23rd June still one young bird staying in the nest hole. None of the others spotted in the trees. Although one parent bird hunting close to the nest.



24th June still one young bird staying in the nest hole.

Again on 26th the one young bird remaining in the hole on the edge with plenty of room and alert enough to spot anyone coming too close and can now pop in and almost disappear out of sight when he sees you.

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The young birds continue to be supported by the adult birds who are constantly hunting in the nearby fields.


27th June 2020. They are gone from the nest, but around in the nearby trees.

Perhaps another update next year?

Sadly some birds are at risk from both egg collectors and from people wanting to collect and sell their chicks for falconry so apart from my early post I decided not to post about this nest until now when the nest is empty.


A rest at the beach.

Turnstones resting on the beach, at Meon Shore near Titchfield Haven. Their colouring against the beach gravel shows these little birds camouflage is excellent at hiding them on the foreshore. 

I was able to creep up fairly so close my camouflage must have been not too bad.


Ruby Turnstones are often spotted working their way around large stones on rocky or gravelly shores. They flip over stones to look for food. It can even lift rocks as big as its own body. Although a migrant to the UK, it can be seen all year-round as different populations arrive throughout the seasons.


Although they don’t breed in the UK, they can be seen throughout the year as birds from northern Europe pass through in summer and again in spring. Birds from Canada & Greenland arrive in early autumn and leave in early summer.



Around Beacon Hill.


Some 13 miles drive from home takes me to Beacon Hill near Exton Hampshire. Situated on the Winchester end of the South DownsWay.

Views around Beacon Hill near Exton Hampshire.



Coming down off the hill towards Winchester the fields became blue with Flax plants.


Flax has been grown in Hampshire for several years The blue flower is a wildflower in California. Flax is grown for the oil of its seeds, (linseed oil) Flaxseeds are a golden yellow to reddish-brown colour. They contain phytoestrogens, which are similar to the hormone estrogen. Flaxseed oil contains the essential omega-3 fatty acid alpha-linolenic acid. Flaxseed has been eaten as a food or used as a medicine since 5000 BC.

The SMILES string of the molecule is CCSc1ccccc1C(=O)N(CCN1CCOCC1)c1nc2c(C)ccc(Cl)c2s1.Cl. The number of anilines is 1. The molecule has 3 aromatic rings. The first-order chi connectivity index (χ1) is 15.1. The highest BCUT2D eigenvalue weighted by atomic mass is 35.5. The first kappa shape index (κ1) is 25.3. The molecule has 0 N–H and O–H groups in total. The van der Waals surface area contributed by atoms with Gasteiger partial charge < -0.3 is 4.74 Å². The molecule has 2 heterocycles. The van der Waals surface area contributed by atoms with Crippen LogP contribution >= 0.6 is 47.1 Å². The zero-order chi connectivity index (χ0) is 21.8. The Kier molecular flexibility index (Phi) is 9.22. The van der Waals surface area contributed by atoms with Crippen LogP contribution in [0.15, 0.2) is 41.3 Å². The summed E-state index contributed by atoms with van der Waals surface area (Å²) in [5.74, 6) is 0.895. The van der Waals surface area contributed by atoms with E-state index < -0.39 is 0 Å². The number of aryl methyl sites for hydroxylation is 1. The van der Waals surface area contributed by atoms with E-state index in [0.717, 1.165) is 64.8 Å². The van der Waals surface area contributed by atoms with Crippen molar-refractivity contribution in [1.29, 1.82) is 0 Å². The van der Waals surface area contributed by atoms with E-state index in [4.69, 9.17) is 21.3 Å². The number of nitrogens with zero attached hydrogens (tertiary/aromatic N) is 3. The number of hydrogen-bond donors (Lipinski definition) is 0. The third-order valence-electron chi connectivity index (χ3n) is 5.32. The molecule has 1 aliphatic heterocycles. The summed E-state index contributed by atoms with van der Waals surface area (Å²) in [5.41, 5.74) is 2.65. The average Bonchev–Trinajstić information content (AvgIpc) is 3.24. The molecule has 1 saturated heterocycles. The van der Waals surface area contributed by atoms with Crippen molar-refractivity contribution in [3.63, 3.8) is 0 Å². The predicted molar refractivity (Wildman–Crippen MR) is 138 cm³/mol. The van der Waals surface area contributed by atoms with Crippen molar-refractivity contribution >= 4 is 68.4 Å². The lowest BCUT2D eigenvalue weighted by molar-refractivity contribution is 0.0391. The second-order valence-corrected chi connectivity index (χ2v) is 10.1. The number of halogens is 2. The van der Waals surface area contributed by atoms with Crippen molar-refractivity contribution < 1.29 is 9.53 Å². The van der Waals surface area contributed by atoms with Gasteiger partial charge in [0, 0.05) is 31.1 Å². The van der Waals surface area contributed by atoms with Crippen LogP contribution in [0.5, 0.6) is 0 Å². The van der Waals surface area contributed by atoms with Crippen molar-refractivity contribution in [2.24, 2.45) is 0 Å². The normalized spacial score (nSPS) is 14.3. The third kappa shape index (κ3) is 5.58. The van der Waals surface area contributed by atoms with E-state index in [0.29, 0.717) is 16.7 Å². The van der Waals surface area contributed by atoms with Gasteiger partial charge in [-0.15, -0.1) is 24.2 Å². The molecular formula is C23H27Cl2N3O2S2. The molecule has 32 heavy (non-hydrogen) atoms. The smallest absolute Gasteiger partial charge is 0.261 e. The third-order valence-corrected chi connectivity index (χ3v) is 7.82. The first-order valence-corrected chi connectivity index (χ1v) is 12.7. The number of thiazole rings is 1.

Among the blue flowers were the odd white one.



When I started my lockdown walks the local Roe Deer were in their winter coats, they have now changed into their summer colours and there is a marked difference in both their coat texture and its colour, which now appear a lovely chestnut brown. I believe the pictures below are the same Roebuck photographed in March (top picture) and below this morning.

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Early on this mornings walk, I was quickly spotted by this Fox who watched from the fence line across the field.


Of the Roebucks on our patch, you get to know individual deer. I am sure this deer in the pictures above is the largest Buck and the dominant male in the area. The picture below is another Roebuck regularly seen always not far away from the females and the top male recognisable by his bent left antler.


Urban Pond.

Using google earth I noticed a park within a new housing estate a few minutes walk from our usual walking route. Google earth showed a good size pond on the edge of the park known as Dowds Farm. It was worth the detour.

Grey Heron fishing. According to a local, this bird visits most mornings.



On one side of the pond was a Moorhen’s nest.  The nest was full of chicks, well hidden in the reeds.